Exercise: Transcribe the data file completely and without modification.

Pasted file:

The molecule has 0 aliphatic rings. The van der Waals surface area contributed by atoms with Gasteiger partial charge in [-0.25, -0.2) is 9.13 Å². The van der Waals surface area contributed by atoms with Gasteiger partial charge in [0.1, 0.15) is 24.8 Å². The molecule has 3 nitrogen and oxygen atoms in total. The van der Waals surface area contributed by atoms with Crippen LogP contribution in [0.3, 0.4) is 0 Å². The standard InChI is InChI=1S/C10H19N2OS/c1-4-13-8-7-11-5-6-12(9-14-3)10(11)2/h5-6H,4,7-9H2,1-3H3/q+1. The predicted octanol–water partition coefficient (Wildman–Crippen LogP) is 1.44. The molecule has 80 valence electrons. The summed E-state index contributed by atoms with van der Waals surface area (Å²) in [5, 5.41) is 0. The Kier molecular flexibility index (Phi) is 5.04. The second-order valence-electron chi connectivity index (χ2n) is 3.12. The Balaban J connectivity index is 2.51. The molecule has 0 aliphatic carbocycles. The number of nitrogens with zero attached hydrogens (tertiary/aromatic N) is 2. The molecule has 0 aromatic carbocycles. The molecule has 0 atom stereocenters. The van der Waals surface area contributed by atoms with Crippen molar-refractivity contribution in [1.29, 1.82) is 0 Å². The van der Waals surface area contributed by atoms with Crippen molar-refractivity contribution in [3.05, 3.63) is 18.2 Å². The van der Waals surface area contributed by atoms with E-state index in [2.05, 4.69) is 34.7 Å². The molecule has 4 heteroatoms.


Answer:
The molecule has 0 aliphatic rings. The van der Waals surface area contributed by atoms with Gasteiger partial charge in [-0.25, -0.2) is 9.13 Å². The van der Waals surface area contributed by atoms with Gasteiger partial charge in [0.1, 0.15) is 24.8 Å². The molecule has 3 nitrogen and oxygen atoms in total. The van der Waals surface area contributed by atoms with Crippen LogP contribution in [0.3, 0.4) is 0 Å². The standard InChI is InChI=1S/C10H19N2OS/c1-4-13-8-7-11-5-6-12(9-14-3)10(11)2/h5-6H,4,7-9H2,1-3H3/q+1. The predicted octanol–water partition coefficient (Wildman–Crippen LogP) is 1.44. The molecule has 80 valence electrons. The summed E-state index contributed by atoms with van der Waals surface area (Å²) in [5, 5.41) is 0. The Kier molecular flexibility index (Phi) is 5.04. The second-order valence-electron chi connectivity index (χ2n) is 3.12. The Balaban J connectivity index is 2.51. The molecule has 0 aliphatic carbocycles. The number of nitrogens with zero attached hydrogens (tertiary/aromatic N) is 2. The molecule has 0 aromatic carbocycles. The molecule has 0 atom stereocenters. The van der Waals surface area contributed by atoms with Crippen molar-refractivity contribution in [1.29, 1.82) is 0 Å². The van der Waals surface area contributed by atoms with Crippen molar-refractivity contribution in [3.05, 3.63) is 18.2 Å². The van der Waals surface area contributed by atoms with E-state index in [2.05, 4.69) is 34.7 Å². The molecule has 4 heteroatoms.